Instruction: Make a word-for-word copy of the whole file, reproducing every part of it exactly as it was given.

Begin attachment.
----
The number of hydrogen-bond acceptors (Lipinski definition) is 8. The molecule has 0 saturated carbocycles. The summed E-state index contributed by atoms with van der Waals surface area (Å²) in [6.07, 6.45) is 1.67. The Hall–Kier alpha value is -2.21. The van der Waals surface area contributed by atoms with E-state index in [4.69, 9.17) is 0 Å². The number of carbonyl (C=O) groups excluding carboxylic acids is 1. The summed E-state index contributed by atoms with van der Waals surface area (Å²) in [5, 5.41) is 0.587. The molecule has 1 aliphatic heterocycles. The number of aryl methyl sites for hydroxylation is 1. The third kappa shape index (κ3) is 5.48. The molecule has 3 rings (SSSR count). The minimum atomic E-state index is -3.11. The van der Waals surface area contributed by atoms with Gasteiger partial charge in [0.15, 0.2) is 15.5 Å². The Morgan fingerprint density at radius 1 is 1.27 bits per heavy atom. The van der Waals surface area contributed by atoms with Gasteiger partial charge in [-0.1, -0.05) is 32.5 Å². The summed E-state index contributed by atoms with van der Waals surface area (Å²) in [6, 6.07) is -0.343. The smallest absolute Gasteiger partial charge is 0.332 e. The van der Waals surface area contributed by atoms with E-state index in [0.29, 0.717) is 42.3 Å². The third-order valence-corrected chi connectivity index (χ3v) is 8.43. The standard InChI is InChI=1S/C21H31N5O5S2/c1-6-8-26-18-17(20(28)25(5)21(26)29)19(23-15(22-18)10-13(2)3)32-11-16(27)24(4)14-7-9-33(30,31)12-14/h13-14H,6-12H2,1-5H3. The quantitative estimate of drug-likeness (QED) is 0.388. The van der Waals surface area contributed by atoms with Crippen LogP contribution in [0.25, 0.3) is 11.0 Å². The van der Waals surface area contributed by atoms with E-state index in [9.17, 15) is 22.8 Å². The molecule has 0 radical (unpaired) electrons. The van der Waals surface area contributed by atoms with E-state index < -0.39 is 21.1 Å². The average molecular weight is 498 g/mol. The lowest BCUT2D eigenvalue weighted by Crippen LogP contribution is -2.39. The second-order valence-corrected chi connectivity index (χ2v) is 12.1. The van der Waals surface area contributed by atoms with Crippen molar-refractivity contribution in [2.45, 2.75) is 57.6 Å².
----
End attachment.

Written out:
The number of hydrogen-bond acceptors (Lipinski definition) is 8. The molecule has 0 saturated carbocycles. The summed E-state index contributed by atoms with van der Waals surface area (Å²) in [6.07, 6.45) is 1.67. The Hall–Kier alpha value is -2.21. The van der Waals surface area contributed by atoms with E-state index in [4.69, 9.17) is 0 Å². The number of carbonyl (C=O) groups excluding carboxylic acids is 1. The summed E-state index contributed by atoms with van der Waals surface area (Å²) in [5, 5.41) is 0.587. The molecule has 1 aliphatic heterocycles. The number of aryl methyl sites for hydroxylation is 1. The third kappa shape index (κ3) is 5.48. The molecule has 3 rings (SSSR count). The minimum atomic E-state index is -3.11. The van der Waals surface area contributed by atoms with Gasteiger partial charge in [0.15, 0.2) is 15.5 Å². The Morgan fingerprint density at radius 1 is 1.27 bits per heavy atom. The van der Waals surface area contributed by atoms with Gasteiger partial charge in [-0.1, -0.05) is 32.5 Å². The summed E-state index contributed by atoms with van der Waals surface area (Å²) in [6, 6.07) is -0.343. The smallest absolute Gasteiger partial charge is 0.332 e. The van der Waals surface area contributed by atoms with E-state index in [0.29, 0.717) is 42.3 Å². The third-order valence-corrected chi connectivity index (χ3v) is 8.43. The standard InChI is InChI=1S/C21H31N5O5S2/c1-6-8-26-18-17(20(28)25(5)21(26)29)19(23-15(22-18)10-13(2)3)32-11-16(27)24(4)14-7-9-33(30,31)12-14/h13-14H,6-12H2,1-5H3. The quantitative estimate of drug-likeness (QED) is 0.388. The van der Waals surface area contributed by atoms with Crippen LogP contribution in [0.25, 0.3) is 11.0 Å². The van der Waals surface area contributed by atoms with E-state index in [9.17, 15) is 22.8 Å². The molecule has 0 radical (unpaired) electrons. The van der Waals surface area contributed by atoms with E-state index < -0.39 is 21.1 Å². The average molecular weight is 498 g/mol. The lowest BCUT2D eigenvalue weighted by Crippen LogP contribution is -2.39. The second-order valence-corrected chi connectivity index (χ2v) is 12.1. The van der Waals surface area contributed by atoms with Crippen molar-refractivity contribution in [2.45, 2.75) is 57.6 Å².